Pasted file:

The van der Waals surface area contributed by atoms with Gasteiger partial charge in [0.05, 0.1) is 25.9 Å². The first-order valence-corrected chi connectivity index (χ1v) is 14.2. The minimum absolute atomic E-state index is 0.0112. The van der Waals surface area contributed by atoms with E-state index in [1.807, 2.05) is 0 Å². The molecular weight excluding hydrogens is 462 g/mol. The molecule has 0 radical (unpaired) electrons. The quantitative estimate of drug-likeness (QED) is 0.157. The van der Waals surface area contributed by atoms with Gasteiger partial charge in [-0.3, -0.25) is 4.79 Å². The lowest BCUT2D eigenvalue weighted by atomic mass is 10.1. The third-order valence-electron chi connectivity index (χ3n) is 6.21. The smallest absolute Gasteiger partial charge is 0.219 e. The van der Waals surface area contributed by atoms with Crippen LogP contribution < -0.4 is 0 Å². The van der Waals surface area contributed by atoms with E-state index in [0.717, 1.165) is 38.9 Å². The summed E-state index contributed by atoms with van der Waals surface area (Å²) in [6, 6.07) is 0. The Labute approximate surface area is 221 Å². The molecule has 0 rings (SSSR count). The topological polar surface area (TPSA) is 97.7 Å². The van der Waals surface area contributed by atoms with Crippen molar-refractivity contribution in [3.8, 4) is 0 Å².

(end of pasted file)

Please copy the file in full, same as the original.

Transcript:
The van der Waals surface area contributed by atoms with Gasteiger partial charge in [0.05, 0.1) is 25.9 Å². The first-order valence-corrected chi connectivity index (χ1v) is 14.2. The minimum absolute atomic E-state index is 0.0112. The van der Waals surface area contributed by atoms with E-state index in [1.807, 2.05) is 0 Å². The molecular weight excluding hydrogens is 462 g/mol. The molecule has 0 radical (unpaired) electrons. The quantitative estimate of drug-likeness (QED) is 0.157. The van der Waals surface area contributed by atoms with Gasteiger partial charge in [-0.3, -0.25) is 4.79 Å². The lowest BCUT2D eigenvalue weighted by atomic mass is 10.1. The third-order valence-electron chi connectivity index (χ3n) is 6.21. The smallest absolute Gasteiger partial charge is 0.219 e. The van der Waals surface area contributed by atoms with Crippen LogP contribution < -0.4 is 0 Å². The van der Waals surface area contributed by atoms with E-state index in [0.717, 1.165) is 38.9 Å². The summed E-state index contributed by atoms with van der Waals surface area (Å²) in [6, 6.07) is 0. The Labute approximate surface area is 221 Å². The molecule has 0 rings (SSSR count). The topological polar surface area (TPSA) is 97.7 Å². The van der Waals surface area contributed by atoms with Crippen molar-refractivity contribution in [3.8, 4) is 0 Å².